This blog comment is far longer than I intended. Perhaps someone could take up the challenge to write a brief essay entitled: Does the Idea of Covenant in the Theology of Meredith Kline and Michael Horton fit within the Framework of the Westminster Standards? I think I have my answer already but it would be good to see something on paper.

Monday, 2 November 2009

Another Forgotten Truth!

Only a few decades ago almost all Christian denominations in the UK would have held to the doctrine of the Christian Sabbath. Sadly only few would claim to teach this vital truth and in some ways our forefathers may not have done us justice. After World War II there was still some remnant of Victorian Christianity in the UK but Sunday was seen as list of what you could not do rather than a joyful day. Maybe this has caused many people to mock and pour scorn on this biblical doctrine, but this is hardly a righteous approach to go around undoing the work of the gospel because one does not rightly understand something or because a truth has been wrongly applied.
So, what is the Christian Sabbath? The fourth of the Ten Commandments states:

Exodus 20:8-11. Remember the sabbath day, to keep it holy. Six days you shall labor and do all your work, but the seventh day is a sabbath of the LORD your God; in it you shall not do any work, you or your son or your daughter, your male or your female servant or your cattle or your sojourner who stays with you. For in six days the LORD made the heavens and the earth, the sea and all that is in them, and rested on the seventh day; therefore the LORD blessed the sabbath day and made it holy.

The command is clear but, how does this apply to the Christian Church? The Westminster Shorter Catechism supplies the answer:

Q. 59. Which day of the week has God designated as the Sabbath?
A. From the beginning of the world until the resurrection of Christ God established the seventh day of the week as the Sabbath. From that time until the end of the world the first day of the week is the Christian Sabbath.

Sunday is the Christian Sabbath and it is a gift from God so that we can cease from our normal work with all good conscience and seek first God’s kingdom by worshipping God the whole day and by mediating on God’s covenant mercies. The Bible does not teach a half Lord’s Day and therefore we want to encourage Christian’s to attend church twice on Sundays. It is a day to turn away from normal worldly pleasures like the internet, TV, X factor, Sky sports etc and to nourish our souls spiritually. This is not legalism, this is God’s command and it is for our benefit. We need to be creative as families so that we include the whole family and find exciting things to do for the children so that they are not bored and so that they understand what the day is about. Check out an excellent sermon by Ted Donnelly on the subject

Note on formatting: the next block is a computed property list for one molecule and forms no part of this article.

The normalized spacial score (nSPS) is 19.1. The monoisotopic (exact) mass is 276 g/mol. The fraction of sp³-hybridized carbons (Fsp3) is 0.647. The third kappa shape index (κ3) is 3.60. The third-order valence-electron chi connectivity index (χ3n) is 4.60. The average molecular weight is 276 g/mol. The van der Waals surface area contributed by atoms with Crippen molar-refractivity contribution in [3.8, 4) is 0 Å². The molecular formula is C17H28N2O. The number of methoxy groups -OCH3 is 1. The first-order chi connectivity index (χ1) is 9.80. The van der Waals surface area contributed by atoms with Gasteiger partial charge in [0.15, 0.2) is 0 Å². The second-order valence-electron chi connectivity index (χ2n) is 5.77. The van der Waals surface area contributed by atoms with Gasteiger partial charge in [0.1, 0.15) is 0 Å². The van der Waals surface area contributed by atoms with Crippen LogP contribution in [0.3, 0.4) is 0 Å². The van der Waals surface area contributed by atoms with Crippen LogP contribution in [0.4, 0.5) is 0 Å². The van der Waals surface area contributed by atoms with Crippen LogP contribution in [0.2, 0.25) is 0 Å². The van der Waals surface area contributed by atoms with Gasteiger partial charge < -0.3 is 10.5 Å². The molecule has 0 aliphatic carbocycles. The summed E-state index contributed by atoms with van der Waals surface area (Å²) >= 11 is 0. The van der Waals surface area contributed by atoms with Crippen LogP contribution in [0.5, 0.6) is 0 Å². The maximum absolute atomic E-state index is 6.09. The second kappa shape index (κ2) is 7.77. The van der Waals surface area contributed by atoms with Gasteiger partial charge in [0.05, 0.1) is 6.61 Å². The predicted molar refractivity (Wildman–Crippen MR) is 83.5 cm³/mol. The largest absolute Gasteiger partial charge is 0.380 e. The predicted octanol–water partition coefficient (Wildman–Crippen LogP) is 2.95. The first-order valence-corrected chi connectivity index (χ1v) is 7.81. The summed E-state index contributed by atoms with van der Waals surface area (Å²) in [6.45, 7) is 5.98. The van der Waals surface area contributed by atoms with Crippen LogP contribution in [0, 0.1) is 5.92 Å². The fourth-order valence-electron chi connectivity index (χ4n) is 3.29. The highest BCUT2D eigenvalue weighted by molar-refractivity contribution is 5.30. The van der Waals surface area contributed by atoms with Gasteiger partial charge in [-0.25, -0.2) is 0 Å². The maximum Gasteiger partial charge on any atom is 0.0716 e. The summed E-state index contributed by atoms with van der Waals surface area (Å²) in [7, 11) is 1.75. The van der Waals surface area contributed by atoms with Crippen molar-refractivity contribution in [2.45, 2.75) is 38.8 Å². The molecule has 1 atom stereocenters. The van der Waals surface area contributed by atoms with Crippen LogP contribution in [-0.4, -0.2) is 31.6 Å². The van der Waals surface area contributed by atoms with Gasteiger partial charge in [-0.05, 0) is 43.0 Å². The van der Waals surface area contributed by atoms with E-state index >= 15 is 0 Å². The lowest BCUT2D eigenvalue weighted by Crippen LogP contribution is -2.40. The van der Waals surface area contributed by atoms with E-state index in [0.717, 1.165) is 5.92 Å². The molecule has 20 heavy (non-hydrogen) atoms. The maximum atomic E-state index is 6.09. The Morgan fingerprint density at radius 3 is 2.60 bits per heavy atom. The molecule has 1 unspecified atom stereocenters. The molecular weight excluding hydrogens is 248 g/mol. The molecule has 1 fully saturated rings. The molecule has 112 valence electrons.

Here are a few reasons that explain the purpose of the Christian Sabbath.

1. Worship; this enables the whole family to worship the Triune God in public and in private.
2. Rest; physical and mental.
3. Obedience; the fourth commandment is partly ceremonial and partly civil that was fulfilled by Christ but there is an aspect of this commandment which is still binding on the consciences of Christians and the Book of Isaiah speaks of ‘calling the Sabbath a delight (Isaiah 58:13-14).
4. Remembrance; we remember weekly on this day that God is our creator and redeemer because this is the day that Christ was raised from the dead.
5. Sanctification; we set our lives apart from normal activity to be sanctified unto the Lord.
6. Spiritual refreshment; a time to let God work on us before we begin the week’s work.
7. An anticipation of heaven; hopefully this day gives us a taste of heaven on earth (Deut. 11:21)

Let us finish this short exhortation by listening to what the ‘Lord of the Sabbath’ has to say on this matter:

Isa 58:13 "If you turn away your foot from the Sabbath, From doing your pleasure on My holy day, And call the Sabbath a delight, The holy day of the LORD honorable, And shall honor Him, not doing your own ways, Nor finding your own pleasure, Nor speaking your own words,
14 Then you shall delight yourself in the LORD; And I will cause you to ride on the high hills of the earth, And feed you with the heritage of Jacob your father. The mouth of the LORD has spoken.